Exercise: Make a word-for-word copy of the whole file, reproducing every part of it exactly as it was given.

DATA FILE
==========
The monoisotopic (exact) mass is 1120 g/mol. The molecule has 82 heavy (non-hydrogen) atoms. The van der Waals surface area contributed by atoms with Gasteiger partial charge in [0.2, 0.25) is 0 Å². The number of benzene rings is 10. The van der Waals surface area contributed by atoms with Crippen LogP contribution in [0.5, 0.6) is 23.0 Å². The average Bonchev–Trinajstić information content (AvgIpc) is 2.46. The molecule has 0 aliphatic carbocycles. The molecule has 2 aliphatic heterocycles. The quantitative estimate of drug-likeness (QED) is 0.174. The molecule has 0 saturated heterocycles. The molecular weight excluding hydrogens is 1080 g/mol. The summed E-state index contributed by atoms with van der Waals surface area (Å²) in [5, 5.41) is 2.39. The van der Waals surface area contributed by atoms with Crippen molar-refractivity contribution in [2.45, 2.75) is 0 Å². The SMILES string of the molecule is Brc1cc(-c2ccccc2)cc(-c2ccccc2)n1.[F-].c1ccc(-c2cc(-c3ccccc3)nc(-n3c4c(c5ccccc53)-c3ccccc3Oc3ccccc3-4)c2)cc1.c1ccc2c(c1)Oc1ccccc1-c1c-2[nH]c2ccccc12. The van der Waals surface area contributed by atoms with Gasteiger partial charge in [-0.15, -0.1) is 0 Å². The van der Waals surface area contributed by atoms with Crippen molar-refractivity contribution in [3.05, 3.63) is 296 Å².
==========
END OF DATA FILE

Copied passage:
The monoisotopic (exact) mass is 1120 g/mol. The molecule has 82 heavy (non-hydrogen) atoms. The van der Waals surface area contributed by atoms with Gasteiger partial charge in [0.2, 0.25) is 0 Å². The number of benzene rings is 10. The van der Waals surface area contributed by atoms with Crippen LogP contribution in [0.5, 0.6) is 23.0 Å². The average Bonchev–Trinajstić information content (AvgIpc) is 2.46. The molecule has 0 aliphatic carbocycles. The molecule has 2 aliphatic heterocycles. The quantitative estimate of drug-likeness (QED) is 0.174. The molecule has 0 saturated heterocycles. The molecular weight excluding hydrogens is 1080 g/mol. The summed E-state index contributed by atoms with van der Waals surface area (Å²) in [5, 5.41) is 2.39. The van der Waals surface area contributed by atoms with Crippen molar-refractivity contribution in [2.45, 2.75) is 0 Å². The SMILES string of the molecule is Brc1cc(-c2ccccc2)cc(-c2ccccc2)n1.[F-].c1ccc(-c2cc(-c3ccccc3)nc(-n3c4c(c5ccccc53)-c3ccccc3Oc3ccccc3-4)c2)cc1.c1ccc2c(c1)Oc1ccccc1-c1c-2[nH]c2ccccc12. The van der Waals surface area contributed by atoms with Gasteiger partial charge in [-0.15, -0.1) is 0 Å². The van der Waals surface area contributed by atoms with Crippen molar-refractivity contribution in [3.05, 3.63) is 296 Å².